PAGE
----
David Rodeback's Blog
Local Politics and Culture, National Politics,
Tuesday, August 3, 2004
Mormon Satire: The Sugar Beet, RIP
My office door at church - which I have because I'm the bishop of my LDS ward - has three things on it, none of them serious. Two are from The Sugar Beet (sorry, no link, 'cuz it doesn't deserve one any more), which used to invite comparison to The Onion, the quintessential online satirical newspaper. I hadn't had time to visit TheSugarBeet.com for the last several months, but the stuff on my door is getting pretty old, so I went there today to look for something new.
I am sorely disappointed. The Web site has a new look, a rather bloggy design, which is okay in itself, I suppose. But there aren't any links to back issues, and there's very little content from the last several months. In fact, there isn't enough solid content at the entire site to make up one old issue, and nothing there presently is bishop's door-worthy.
It is now possible for the masses to comment on the articles there, which seems entirely useless. Never mind the non sequitur ads for discount Viagra, etc., which crop up in comments there as at poorly moderated sites around the Web. Even among the relevant comments, there's hardly a word worth reading.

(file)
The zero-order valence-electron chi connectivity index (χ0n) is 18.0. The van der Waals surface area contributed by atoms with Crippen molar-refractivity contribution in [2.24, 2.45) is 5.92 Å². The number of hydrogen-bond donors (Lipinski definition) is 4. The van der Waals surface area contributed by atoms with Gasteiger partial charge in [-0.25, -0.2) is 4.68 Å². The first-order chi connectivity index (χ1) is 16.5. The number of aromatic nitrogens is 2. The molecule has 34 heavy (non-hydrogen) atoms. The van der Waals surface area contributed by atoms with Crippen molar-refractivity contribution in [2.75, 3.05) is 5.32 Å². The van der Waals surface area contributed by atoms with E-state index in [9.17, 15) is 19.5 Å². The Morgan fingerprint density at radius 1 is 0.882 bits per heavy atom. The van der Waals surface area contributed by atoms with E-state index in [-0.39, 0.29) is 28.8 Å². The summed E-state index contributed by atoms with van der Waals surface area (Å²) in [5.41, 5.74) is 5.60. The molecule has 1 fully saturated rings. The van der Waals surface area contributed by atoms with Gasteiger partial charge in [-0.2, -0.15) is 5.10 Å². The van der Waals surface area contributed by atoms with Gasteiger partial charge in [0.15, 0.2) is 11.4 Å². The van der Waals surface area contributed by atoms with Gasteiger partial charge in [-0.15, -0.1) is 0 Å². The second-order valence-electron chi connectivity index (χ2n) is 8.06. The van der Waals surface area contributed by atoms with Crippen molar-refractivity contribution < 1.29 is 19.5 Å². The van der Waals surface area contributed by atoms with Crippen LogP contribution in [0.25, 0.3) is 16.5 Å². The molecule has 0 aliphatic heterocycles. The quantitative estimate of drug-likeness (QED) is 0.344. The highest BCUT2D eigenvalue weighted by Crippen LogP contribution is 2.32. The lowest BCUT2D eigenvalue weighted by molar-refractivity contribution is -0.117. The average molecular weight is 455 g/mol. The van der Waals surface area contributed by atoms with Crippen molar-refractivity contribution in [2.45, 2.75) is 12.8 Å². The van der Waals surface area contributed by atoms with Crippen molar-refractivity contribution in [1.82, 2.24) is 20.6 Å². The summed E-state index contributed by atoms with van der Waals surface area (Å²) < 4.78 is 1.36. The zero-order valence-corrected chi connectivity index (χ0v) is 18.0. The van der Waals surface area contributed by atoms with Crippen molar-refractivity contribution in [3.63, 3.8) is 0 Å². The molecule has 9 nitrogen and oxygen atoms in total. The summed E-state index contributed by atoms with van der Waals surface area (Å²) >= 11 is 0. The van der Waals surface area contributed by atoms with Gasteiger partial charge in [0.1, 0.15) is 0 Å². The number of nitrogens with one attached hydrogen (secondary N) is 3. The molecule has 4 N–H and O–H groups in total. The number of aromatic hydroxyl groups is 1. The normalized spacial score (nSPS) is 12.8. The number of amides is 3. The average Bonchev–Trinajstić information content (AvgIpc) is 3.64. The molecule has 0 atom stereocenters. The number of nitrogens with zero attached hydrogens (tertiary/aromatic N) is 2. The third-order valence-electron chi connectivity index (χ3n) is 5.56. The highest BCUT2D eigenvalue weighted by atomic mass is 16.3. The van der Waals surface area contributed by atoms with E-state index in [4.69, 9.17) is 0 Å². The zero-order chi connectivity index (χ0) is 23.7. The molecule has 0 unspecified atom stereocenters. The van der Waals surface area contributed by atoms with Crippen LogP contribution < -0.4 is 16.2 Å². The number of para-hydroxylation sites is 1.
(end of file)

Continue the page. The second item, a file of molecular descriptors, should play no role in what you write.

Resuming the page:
There are some references to a print version of The Sugar Beet; maybe that's where all the satirical energies are directed. But there's nothing at the Web site itself to suggest that the print version might be worth the investment. In the past, the quality was uneven, but often high. Now, well . . .
It's a pity. For a couple of years there, The Sugar Beet online was a welcome respite for those of us who struggle under the weight of what Elder Marvin J. Ashton once publicly called "the cross of living among too many Mormons." I hope it will be again, but the new Web site isn't encouraging.
I confess: I miss "Ask a Beehive." I miss "I'm Not Molly," even if her prose was a bit too spicy for the aforementioned office door. I miss them all. Well, almost all.
Copyright 2004 by David Rodeback.